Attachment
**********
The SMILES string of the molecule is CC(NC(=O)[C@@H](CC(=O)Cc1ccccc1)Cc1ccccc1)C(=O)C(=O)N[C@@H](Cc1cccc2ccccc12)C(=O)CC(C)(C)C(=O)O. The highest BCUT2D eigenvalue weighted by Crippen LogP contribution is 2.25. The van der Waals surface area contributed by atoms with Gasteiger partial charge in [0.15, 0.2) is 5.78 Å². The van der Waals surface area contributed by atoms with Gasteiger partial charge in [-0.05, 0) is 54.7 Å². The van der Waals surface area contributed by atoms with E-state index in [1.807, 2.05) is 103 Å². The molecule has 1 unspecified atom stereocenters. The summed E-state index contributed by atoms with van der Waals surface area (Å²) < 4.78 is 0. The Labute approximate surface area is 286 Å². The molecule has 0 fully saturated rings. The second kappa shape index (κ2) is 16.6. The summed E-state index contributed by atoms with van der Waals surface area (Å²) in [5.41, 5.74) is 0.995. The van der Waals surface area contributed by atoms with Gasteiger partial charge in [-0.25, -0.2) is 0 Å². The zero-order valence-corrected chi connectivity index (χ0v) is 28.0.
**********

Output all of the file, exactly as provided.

The SMILES string of the molecule is CC(NC(=O)[C@@H](CC(=O)Cc1ccccc1)Cc1ccccc1)C(=O)C(=O)N[C@@H](Cc1cccc2ccccc12)C(=O)CC(C)(C)C(=O)O. The highest BCUT2D eigenvalue weighted by Crippen LogP contribution is 2.25. The van der Waals surface area contributed by atoms with Gasteiger partial charge in [0.15, 0.2) is 5.78 Å². The van der Waals surface area contributed by atoms with Gasteiger partial charge in [-0.05, 0) is 54.7 Å². The van der Waals surface area contributed by atoms with E-state index in [1.807, 2.05) is 103 Å². The molecule has 1 unspecified atom stereocenters. The summed E-state index contributed by atoms with van der Waals surface area (Å²) < 4.78 is 0. The Labute approximate surface area is 286 Å². The molecule has 0 fully saturated rings. The second kappa shape index (κ2) is 16.6. The summed E-state index contributed by atoms with van der Waals surface area (Å²) in [5.41, 5.74) is 0.995. The van der Waals surface area contributed by atoms with Gasteiger partial charge in [-0.25, -0.2) is 0 Å². The zero-order valence-corrected chi connectivity index (χ0v) is 28.0.